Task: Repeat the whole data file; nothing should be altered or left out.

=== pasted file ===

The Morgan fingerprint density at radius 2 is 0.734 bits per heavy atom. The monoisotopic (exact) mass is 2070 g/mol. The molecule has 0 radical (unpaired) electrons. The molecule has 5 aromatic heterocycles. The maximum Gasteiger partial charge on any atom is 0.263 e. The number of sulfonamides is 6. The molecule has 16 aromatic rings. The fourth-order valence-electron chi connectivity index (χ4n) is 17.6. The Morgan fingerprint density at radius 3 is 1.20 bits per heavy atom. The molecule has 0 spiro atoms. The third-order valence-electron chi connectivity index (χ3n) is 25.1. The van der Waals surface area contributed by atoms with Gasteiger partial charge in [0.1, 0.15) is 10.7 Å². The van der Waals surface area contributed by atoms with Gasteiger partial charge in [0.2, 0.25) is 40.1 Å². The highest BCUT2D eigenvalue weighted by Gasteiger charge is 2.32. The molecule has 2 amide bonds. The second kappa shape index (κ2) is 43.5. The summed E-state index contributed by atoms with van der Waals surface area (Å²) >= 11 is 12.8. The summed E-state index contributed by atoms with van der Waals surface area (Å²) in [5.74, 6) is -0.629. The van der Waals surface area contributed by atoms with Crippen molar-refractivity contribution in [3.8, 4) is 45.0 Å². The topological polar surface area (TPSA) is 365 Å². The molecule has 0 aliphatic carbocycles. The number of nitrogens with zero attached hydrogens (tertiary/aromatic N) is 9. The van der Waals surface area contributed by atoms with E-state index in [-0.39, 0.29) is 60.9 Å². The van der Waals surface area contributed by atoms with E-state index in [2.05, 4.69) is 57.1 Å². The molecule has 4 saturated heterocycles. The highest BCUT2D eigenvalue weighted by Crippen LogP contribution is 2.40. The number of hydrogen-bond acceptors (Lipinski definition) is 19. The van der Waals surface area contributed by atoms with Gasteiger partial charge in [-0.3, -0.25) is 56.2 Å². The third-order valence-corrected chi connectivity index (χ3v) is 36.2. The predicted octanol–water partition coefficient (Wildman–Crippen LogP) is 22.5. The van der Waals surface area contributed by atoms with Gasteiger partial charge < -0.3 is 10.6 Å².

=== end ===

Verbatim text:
The Morgan fingerprint density at radius 2 is 0.734 bits per heavy atom. The monoisotopic (exact) mass is 2070 g/mol. The molecule has 0 radical (unpaired) electrons. The molecule has 5 aromatic heterocycles. The maximum Gasteiger partial charge on any atom is 0.263 e. The number of sulfonamides is 6. The molecule has 16 aromatic rings. The fourth-order valence-electron chi connectivity index (χ4n) is 17.6. The Morgan fingerprint density at radius 3 is 1.20 bits per heavy atom. The molecule has 0 spiro atoms. The third-order valence-electron chi connectivity index (χ3n) is 25.1. The van der Waals surface area contributed by atoms with Gasteiger partial charge in [0.1, 0.15) is 10.7 Å². The van der Waals surface area contributed by atoms with Gasteiger partial charge in [0.2, 0.25) is 40.1 Å². The highest BCUT2D eigenvalue weighted by Gasteiger charge is 2.32. The molecule has 2 amide bonds. The second kappa shape index (κ2) is 43.5. The summed E-state index contributed by atoms with van der Waals surface area (Å²) >= 11 is 12.8. The summed E-state index contributed by atoms with van der Waals surface area (Å²) in [5.74, 6) is -0.629. The van der Waals surface area contributed by atoms with Crippen molar-refractivity contribution in [3.8, 4) is 45.0 Å². The topological polar surface area (TPSA) is 365 Å². The molecule has 0 aliphatic carbocycles. The number of nitrogens with zero attached hydrogens (tertiary/aromatic N) is 9. The van der Waals surface area contributed by atoms with E-state index in [-0.39, 0.29) is 60.9 Å². The van der Waals surface area contributed by atoms with E-state index in [2.05, 4.69) is 57.1 Å². The molecule has 4 saturated heterocycles. The highest BCUT2D eigenvalue weighted by Crippen LogP contribution is 2.40. The number of hydrogen-bond acceptors (Lipinski definition) is 19. The van der Waals surface area contributed by atoms with Gasteiger partial charge in [-0.3, -0.25) is 56.2 Å². The third-order valence-corrected chi connectivity index (χ3v) is 36.2. The predicted octanol–water partition coefficient (Wildman–Crippen LogP) is 22.5. The van der Waals surface area contributed by atoms with Gasteiger partial charge < -0.3 is 10.6 Å².